Vol 73, No 5 (2022)
Clinical vignette
Published online: 2022-07-18

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Disseminated medullary thyroid cancer — an alternative therapeutic approach

Maja Wilczyńska1, Mateusz Suchmiel1, Grzegorz Sokołowski2, Alicja Hubalewska-Dydejczyk2, Małgorzata Trofimiuk-Müldner2
Pubmed: 35971935
Endokrynol Pol 2022;73(5):909-910.


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Clinical vignette

Endokrynologia Polska

DOI: 10.5603/EP.a2022.0060

ISSN 0423–104X, e-ISSN 2299–8306

Volume/Tom 73; Number/Numer 5/2022

Submitted: 27.12.2021

Accepted: 10.03.2022

Early publication date: 18.07.2022

Disseminated medullary thyroid cancer — an alternative therapeutic approach

Maja Wilczyńska1Mateusz Suchmiel1Grzegorz Sokołowski2Alicja Hubalewska-Dydejczyk2Małgorzata Trofimiuk-Müldner2
1Students’ Scientific Group of Endocrinology at the Department of Endocrinology, Jagiellonian University Medical College, Krakow, Poland
²Chair and Department of Endocrinology, Jagiellonian University Medical College, Krakow, Poland

Małgorzata Trofimiuk-Müldner, Chair and Department of Endocrinology JUMC, ul. Jakubowskiego 2, 30–688 Kraków, Poland, tel: +48 12 400 2332; e-mail: malgorzata.trofimiuk@uj.edu.pl

This article is available in open access under Creative Common Attribution-Non-Commercial-No Derivatives 4.0 International (CC BY-NC-ND 4.0) license, allowing to download articles and share them with others as long as they credit the authors and the publisher, but without permission to change them in any way or use them commercially

Key words: medullary thyroid cancer; vandetanib; lanreotide; PRRT; targeted radiotherapy

There is no established medical therapy for advanced medullary thyroid carcinoma (MTC). The tyrosine kinase inhibitors (TKIs) vandetanib and cabozantinib are currently recognized as the preferred systemic therapy resulting in partial response (vandetanib 45%, cabozantinib 28%) or stable disease (vandetanib 87%, cabozantinib not estimated) [1]. Unfortunately, adverse events, such as diarrhoea, rash, and palmar-plantar erythrodysesthesia are seen in 1063% of patients and may result in drug withdrawal [1]. In the case of TKI treatment failure, other therapeutic modalities, with lesser evidence, may be offered. Herein, we present a case of an MTC patient treated with radiolabelled and cold somatostatin analogues.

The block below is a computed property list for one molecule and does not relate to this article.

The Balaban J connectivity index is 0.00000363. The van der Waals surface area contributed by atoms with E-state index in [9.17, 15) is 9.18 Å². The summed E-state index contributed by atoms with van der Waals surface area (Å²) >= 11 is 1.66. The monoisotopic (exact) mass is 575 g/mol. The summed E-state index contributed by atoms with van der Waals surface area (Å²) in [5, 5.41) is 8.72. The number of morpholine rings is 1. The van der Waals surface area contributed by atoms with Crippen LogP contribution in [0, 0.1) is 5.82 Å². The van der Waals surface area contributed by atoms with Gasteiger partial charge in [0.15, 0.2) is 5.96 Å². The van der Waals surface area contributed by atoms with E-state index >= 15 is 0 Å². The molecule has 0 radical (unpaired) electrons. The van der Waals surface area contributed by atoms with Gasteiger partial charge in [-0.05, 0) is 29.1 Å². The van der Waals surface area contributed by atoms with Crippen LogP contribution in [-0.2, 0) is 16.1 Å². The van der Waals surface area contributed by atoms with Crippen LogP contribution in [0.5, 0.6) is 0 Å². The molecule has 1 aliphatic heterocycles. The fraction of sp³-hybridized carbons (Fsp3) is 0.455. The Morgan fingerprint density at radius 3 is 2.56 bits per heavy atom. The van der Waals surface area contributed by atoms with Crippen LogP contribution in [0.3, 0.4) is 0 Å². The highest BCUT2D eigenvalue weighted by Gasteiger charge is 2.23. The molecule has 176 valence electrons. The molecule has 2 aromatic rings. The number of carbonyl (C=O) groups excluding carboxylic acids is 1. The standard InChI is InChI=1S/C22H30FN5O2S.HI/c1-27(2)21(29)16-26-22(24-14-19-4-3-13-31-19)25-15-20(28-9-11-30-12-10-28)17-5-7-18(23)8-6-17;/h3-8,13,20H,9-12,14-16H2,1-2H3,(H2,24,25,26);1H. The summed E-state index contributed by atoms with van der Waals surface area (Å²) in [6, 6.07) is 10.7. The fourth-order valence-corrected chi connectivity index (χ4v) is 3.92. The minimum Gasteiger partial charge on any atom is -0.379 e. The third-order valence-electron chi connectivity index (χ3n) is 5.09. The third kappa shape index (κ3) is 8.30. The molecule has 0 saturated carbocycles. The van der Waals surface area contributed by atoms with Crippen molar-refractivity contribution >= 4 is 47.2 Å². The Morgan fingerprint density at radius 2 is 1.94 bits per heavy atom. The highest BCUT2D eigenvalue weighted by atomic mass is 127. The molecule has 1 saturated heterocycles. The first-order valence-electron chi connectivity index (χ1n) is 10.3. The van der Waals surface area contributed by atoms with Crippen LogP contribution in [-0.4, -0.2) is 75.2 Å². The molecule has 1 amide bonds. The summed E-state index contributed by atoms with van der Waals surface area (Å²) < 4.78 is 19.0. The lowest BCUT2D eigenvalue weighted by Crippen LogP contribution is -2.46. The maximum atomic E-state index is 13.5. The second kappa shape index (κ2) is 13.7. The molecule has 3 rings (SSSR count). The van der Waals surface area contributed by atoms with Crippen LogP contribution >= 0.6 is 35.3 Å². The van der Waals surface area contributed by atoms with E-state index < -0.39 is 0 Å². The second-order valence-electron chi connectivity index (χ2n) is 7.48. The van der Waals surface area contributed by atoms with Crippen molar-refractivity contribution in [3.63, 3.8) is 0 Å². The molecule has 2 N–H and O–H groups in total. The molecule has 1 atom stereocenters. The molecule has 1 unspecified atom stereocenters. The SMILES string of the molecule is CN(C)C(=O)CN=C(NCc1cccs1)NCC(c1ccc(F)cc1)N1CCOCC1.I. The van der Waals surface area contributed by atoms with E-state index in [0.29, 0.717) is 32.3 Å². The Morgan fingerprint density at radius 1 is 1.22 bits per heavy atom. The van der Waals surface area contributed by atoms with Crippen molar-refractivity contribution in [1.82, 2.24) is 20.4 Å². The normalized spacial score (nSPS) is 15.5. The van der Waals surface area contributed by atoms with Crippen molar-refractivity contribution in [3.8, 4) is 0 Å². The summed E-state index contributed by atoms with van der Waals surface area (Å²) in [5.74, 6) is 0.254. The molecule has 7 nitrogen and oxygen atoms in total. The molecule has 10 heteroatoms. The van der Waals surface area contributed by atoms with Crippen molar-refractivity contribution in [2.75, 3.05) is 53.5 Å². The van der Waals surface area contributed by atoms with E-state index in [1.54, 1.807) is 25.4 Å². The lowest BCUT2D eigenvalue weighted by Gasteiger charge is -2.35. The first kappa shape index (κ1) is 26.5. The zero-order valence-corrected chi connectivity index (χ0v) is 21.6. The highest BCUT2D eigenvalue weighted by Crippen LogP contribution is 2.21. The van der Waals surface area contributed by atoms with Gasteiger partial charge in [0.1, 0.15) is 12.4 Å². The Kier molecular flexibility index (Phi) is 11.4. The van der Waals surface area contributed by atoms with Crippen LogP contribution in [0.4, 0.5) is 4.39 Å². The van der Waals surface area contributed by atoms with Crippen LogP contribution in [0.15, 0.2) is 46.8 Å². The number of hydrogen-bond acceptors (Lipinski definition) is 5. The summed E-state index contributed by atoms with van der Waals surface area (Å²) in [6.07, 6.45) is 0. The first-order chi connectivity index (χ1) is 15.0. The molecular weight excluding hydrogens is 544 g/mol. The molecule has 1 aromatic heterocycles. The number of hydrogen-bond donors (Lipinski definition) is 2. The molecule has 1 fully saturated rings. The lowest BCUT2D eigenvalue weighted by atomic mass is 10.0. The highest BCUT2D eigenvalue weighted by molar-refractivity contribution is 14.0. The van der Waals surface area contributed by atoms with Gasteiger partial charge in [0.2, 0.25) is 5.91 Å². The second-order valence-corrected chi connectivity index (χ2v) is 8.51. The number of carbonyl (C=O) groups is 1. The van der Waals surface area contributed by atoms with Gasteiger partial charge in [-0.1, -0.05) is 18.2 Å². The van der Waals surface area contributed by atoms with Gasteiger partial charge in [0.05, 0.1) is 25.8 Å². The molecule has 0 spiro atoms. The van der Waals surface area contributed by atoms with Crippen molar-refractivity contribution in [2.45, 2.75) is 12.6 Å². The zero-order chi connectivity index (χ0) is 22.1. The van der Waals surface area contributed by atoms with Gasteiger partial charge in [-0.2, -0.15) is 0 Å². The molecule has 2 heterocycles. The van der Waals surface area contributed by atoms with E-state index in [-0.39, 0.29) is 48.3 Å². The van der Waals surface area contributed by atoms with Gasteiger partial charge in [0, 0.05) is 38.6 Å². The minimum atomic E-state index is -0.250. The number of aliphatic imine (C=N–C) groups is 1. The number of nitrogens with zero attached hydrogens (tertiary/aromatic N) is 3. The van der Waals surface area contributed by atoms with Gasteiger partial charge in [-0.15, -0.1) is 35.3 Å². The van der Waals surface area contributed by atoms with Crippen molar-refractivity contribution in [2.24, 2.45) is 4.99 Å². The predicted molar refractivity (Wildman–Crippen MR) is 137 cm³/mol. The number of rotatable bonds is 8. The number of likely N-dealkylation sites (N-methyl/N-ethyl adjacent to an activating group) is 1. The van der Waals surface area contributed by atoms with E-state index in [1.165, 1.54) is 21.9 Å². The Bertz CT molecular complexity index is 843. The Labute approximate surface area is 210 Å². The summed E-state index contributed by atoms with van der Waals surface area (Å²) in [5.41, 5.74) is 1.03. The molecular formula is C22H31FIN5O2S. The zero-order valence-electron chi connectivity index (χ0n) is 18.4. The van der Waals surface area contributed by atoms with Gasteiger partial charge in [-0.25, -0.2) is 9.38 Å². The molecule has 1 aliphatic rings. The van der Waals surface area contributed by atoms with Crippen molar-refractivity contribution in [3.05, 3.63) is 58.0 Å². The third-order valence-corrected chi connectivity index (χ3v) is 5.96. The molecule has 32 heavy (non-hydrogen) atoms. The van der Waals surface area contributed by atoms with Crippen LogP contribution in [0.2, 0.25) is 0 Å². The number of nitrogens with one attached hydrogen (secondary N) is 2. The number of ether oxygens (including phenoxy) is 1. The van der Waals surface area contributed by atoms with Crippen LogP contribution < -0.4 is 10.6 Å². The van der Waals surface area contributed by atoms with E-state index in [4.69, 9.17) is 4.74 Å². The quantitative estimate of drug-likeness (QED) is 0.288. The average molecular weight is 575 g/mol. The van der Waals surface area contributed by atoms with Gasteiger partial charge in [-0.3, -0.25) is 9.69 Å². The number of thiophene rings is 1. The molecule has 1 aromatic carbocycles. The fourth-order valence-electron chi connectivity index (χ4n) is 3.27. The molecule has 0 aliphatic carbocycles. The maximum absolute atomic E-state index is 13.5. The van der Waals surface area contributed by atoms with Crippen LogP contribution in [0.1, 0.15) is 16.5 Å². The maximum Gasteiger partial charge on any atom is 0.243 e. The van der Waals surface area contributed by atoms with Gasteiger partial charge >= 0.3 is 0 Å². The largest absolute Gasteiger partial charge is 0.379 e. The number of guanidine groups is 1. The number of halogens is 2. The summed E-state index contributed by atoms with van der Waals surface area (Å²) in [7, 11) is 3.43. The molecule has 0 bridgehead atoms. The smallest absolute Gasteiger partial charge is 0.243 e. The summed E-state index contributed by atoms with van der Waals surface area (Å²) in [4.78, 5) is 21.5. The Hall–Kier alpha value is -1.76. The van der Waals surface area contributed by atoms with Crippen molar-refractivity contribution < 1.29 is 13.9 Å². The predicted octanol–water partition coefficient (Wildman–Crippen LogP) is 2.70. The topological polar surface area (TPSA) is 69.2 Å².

A 78-year-old female underwent a complete thyroidectomy with a middle neck compartment and a modified left lateral neck lymphadenectomy due to sporadic medullary thyroid cancer (MTC) of the left thyroid lobe (cT3N1b) in July 2017. Concurrently, she was treated surgically for breast cancer (lumpectomy, followed by right mastectomy in November 2017). Her medical history also revealed type 2 diabetes, hypertension, hypercholesterolaemia, meningioma, and glaucoma.

Due to markedly elevated calcitonin concentration (Fig. 1), the patient was scheduled for PET/CT with [68Ga]Ga-DOTATOC, which revealed somatostatin receptor expressing MTC metastases to the liver, mediastinal lymph nodes, and lungs (Fig. 2A). In March 2018, therapy with vandetanib (300 mg daily) was initiated. The treatment was discontinued after two weeks due to side effects, such as rapid kidney function deterioration [creatinine 109131 µmol/L, urea 9.310.7 mmol/L, glomerular filtration rate (GFR): 3645 mL/min/1.73 m²], weakness, hypoglycaemia, diarrhoea, and loss of appetite. The symptoms resolved within one week after therapy withdrawal.

The patient was subsequently qualified for peptide receptor radionuclide therapy (PRRT) and received 3 cycles of 100 mCi of [177Lu]Lu-DOTA-TATE in July, October, and December 2018. As progression of the disease was noted (both biochemical and on imaging) (Fig. 1, Fig. 2B), the therapy with cold somatostatin analogue (lanreotide autogel 120 mg) was started in April 2019. The therapy resulted in the initial stabilization of the disease on imaging (Fig. 2C). Due to an increase of calcitonin levels since mid-2020 (Fig. 1), as well as progression on imaging (Fig. 2D), the therapy was discontinued in April 2021. The patient was offered cabozantinib treatment in July 2021, but she opted against therapy with TKI.